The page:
This new creature, therefore, doth not consist in a new course of actions, but in renewed faculties, with new dispositions, power, or ability to them and for them. Hence it is called the “divine nature:” 2 Pet. i. 4, “He hath given unto us exceeding great and precious promises, that by these ye might be partakers of the divine nature.” This θεία φύσις, this “divine nature,” is not the nature of God, whereof in our own persons we are not subjectively partakers; and yet a nature it is which is a principle of operation, and that divine or spiritual, — namely, an habitual holy principle, wrought in us by God, and bearing his image. By the “promises,” therefore, we are made partakers of a divine, supernatural principle of spiritual actions and operations; which is what we contend for. So the whole of what we intend is declared, Eph. iv. 22–24, “Put off concerning the former conversation the old man, which is corrupt according to the deceitful lusts; and be renewed in the spirit of your mind; and put on the new man, which after God is created in righteousness and true holiness.” It is the work of regeneration, with respect both to its foundation and progress, that is here described. 1. The foundation of the whole is laid in our being “renewed in the spirit of our mind;” which the same apostle elsewhere calls being “transformed in the renovation of our minds,” Rom. xii. 2. That this consists in the participation of a new, saving, supernatural light, to enable the mind unto spiritual actings, and to guide it therein, shall be afterward declared. Herein consists our “renovation in knowledge, after the image of him who created us,” Col. iii. 10. And, 2. The principle itself infused into us, created in us, is called the “new man,” Eph. iv. 24, — that is, the new creature before mentioned; and it is called the “new 222man,” because it consists in the universal change of the whole soul, as it is the principle of all spiritual and moral action. And, (1.) It is opposed unto the “old man,” “Put off the old man, and put on the new man,” verses 22, 24. Now, this “old man” is the corruption of our nature, as that nature is the principle of all religious, spiritual, and moral actions, as is evident, Rom. vi. 6. It is not a corrupt conversation, but the principle and root of it; for it is distinguished both from the conversation of men, and those corrupt lusts which are exercised therein, as to that exercise. And, (2.) It is called the “new man,” because it is the effect and product of God’s creating power, and that in a way of “a new creation,” see Eph. i. 19; Col. ii. 12, 13; 2 Thess. i. 11; and it is here said to be “created after God,” Eph. iv. 24. Now, the object of a creating act is an instantaneous production. Whatever preparations there may be for it and dispositions unto it, the bringing forth of a new form and being by creation is in an instant. This, therefore, cannot consist in a mere reformation of life. So are we said herein to be the “workmanship of God, created in Christ Jesus unto good works,” chap. ii. 10. There is a work of God in us preceding all our good works towards him; for before we can work any of them, in order of nature, we must be the workmanship of God, created unto them, or enabled spiritually for the performance of them.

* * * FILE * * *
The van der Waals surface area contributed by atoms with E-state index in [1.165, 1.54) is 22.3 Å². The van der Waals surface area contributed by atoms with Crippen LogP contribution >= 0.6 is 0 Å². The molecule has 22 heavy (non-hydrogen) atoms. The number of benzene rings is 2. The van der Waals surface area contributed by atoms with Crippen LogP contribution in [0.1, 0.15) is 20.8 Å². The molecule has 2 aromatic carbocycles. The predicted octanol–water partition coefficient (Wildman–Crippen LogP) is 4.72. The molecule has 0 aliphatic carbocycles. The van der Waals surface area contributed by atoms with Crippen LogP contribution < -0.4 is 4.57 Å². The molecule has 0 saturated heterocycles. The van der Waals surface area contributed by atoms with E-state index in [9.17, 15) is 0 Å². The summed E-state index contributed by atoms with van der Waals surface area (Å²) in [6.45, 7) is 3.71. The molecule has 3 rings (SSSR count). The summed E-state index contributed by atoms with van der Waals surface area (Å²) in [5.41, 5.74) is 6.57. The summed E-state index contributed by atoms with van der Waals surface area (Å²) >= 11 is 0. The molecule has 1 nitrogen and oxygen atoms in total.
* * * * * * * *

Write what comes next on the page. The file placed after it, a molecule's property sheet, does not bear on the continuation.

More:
Again: This new man, whereby we are born again, is said to be created in righteousness and true holiness. That there is a respect unto man created in innocency, wherein he was made in the image of God, I suppose will not be denied. It is also expressed Col. iii. 10, “Ye have put on the new man, which is renewed in knowledge after the image of him that created him.” Look, then, what was, or wherein consisted, the image of God in the first man, thereunto answers this new man which is created of God. Now, this did not consist in reformation of life, no, nor in a course of virtuous actions; for he was created in the image of God before he had done anyone good thing at all, or was capable of so doing. But this image of God consisted principally, as we have evinced elsewhere, in the uprightness, rectitude, and ability of his whole soul, his mind, will, and affections, in, unto, and for the obedience that God required of him. This he was endowed withal antecedently unto all voluntary actions whereby he was to live to God. Such, therefore, must be our regeneration, or the creation of this new man in us. It is the begetting, infusing, creating, of a new saving principle of spiritual life, light, and power in the soul, antecedent unto true evangelical reformation of life, in [the] order of nature, [and] enabling men thereunto, according unto the mind of God.